In addition, Microsoft’s data connection technology Power Query will allow users to create custom data types, while pre-configured data types (through a partnership with knowledge engine provider Wolfram Alpha) will also soon be added to let users track different types of information.

This only scratches the surface of what these Excel upgrades can do. For more Office and general productivity tips, consult our IT experts today.

This post was originally published on this site

What’s new with Microsoft Excel?

Microsoft Excel can be used to record inventory, create simple and complex formulas, and manage data. The world’s most popular spreadsheet program is chock full of features, and with a recent upgrade, users will be able to do more with their own data. Here’s how to make the most of it.

Previous Excel upgrades include the addition of dynamic arrays and array formulas, a feature that enabled single formulas to return an array of values. Another upgrade was the Stocks and Geography function, which lets users add stock and geography data into a spreadsheet with the help of the search engine Bing. These are both useful, but Microsoft decided to add even more functionality to the program.

New data types

Excel has always been a formidable tool for storing text, numbers, and formulas and allowing users to process information out of them. Still, the data that one could put in Excel grids were limited because they were flat. Recent upgrades improve upon that limitation.

Luckily, users can now add data types to Excel, making the program more dynamic and intelligent. These data types effectively expand what information inside cells can do. In particular, cells can now contain not just text and number data, but a connected, up-to-the-minute collection of information such as currencies, cities, population, stocks, and the like. Simply put, cells can interact with charts and formulas with live data.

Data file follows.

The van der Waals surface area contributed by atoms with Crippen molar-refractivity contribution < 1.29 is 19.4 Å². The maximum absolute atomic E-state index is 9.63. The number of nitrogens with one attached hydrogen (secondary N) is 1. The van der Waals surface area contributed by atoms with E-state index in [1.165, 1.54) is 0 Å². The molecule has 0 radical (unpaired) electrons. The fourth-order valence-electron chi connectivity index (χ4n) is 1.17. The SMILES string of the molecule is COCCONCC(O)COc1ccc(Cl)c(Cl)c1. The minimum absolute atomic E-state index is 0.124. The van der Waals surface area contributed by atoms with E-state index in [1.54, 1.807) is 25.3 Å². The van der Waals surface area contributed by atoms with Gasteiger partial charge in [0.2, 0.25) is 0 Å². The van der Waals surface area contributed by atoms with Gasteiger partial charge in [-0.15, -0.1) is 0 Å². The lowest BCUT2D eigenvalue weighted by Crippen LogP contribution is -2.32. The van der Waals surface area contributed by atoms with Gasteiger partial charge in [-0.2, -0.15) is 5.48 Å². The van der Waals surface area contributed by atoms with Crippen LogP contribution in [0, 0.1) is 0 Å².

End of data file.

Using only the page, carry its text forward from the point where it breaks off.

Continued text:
Data in cells can be used as a reference for an even larger collection of different data types, images, and actions. In other words, you’re no longer just typing data and writing formulas into a cell, although you can still do both. Rather, a cell can contain a specific set of information that branches out into subsets of data that you would otherwise need to type directly into the cell.

For example, if you’re creating or upgrading a customer information spreadsheet, things like transaction history, preferences, or phone numbers don’t have to be typed one by one. Adding customer-specific data types could simplify this process: entering a customer name in a cell would link to a network of information about a specific entry (i.e., customer) using a scroll-over menu, as opposed to having to enter all that information manually. This makes data input more flexible, efficient, and less prone to error resulting from copy-pasting and manual entry.

Enhancements for Power BI customers

It is, however, users of Microsoft Power BI, the company’s business intelligence program, who will greatly benefit from the upgrades. If your company uses Power BI, data published into your account will automatically link to Excel, which makes the flow of company data types into the program more seamless.